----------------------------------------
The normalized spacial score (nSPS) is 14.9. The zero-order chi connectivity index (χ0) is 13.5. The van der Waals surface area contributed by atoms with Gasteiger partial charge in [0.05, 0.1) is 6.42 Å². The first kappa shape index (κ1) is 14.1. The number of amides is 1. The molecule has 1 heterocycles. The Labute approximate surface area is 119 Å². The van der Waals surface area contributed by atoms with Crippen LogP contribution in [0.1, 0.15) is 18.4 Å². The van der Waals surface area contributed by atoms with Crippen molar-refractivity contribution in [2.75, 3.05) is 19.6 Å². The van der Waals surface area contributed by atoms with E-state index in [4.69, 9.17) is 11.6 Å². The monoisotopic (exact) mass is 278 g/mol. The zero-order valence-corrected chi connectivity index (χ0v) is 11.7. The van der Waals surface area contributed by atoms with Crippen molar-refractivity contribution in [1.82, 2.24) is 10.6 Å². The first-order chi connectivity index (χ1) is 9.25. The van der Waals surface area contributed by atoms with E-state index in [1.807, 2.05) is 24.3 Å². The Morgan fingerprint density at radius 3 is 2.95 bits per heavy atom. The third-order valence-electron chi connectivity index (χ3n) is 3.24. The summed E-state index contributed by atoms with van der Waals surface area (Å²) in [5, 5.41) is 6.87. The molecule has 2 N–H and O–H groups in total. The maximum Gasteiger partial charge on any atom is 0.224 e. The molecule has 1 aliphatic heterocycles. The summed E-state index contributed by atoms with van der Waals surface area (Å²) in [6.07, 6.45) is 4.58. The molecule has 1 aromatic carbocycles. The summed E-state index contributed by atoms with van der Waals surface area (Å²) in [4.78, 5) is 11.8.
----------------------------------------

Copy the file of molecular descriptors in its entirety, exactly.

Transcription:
The normalized spacial score (nSPS) is 14.9. The zero-order chi connectivity index (χ0) is 13.5. The van der Waals surface area contributed by atoms with Gasteiger partial charge in [0.05, 0.1) is 6.42 Å². The first kappa shape index (κ1) is 14.1. The number of amides is 1. The molecule has 1 heterocycles. The Labute approximate surface area is 119 Å². The van der Waals surface area contributed by atoms with Crippen LogP contribution in [0.1, 0.15) is 18.4 Å². The van der Waals surface area contributed by atoms with Crippen molar-refractivity contribution in [2.75, 3.05) is 19.6 Å². The van der Waals surface area contributed by atoms with E-state index in [4.69, 9.17) is 11.6 Å². The monoisotopic (exact) mass is 278 g/mol. The zero-order valence-corrected chi connectivity index (χ0v) is 11.7. The van der Waals surface area contributed by atoms with Crippen molar-refractivity contribution in [1.82, 2.24) is 10.6 Å². The first-order chi connectivity index (χ1) is 9.25. The van der Waals surface area contributed by atoms with E-state index in [1.807, 2.05) is 24.3 Å². The Morgan fingerprint density at radius 3 is 2.95 bits per heavy atom. The third-order valence-electron chi connectivity index (χ3n) is 3.24. The summed E-state index contributed by atoms with van der Waals surface area (Å²) in [5, 5.41) is 6.87. The molecule has 2 N–H and O–H groups in total. The maximum Gasteiger partial charge on any atom is 0.224 e. The molecule has 1 aliphatic heterocycles. The summed E-state index contributed by atoms with van der Waals surface area (Å²) in [6.07, 6.45) is 4.58. The molecule has 1 aromatic carbocycles. The summed E-state index contributed by atoms with van der Waals surface area (Å²) in [4.78, 5) is 11.8.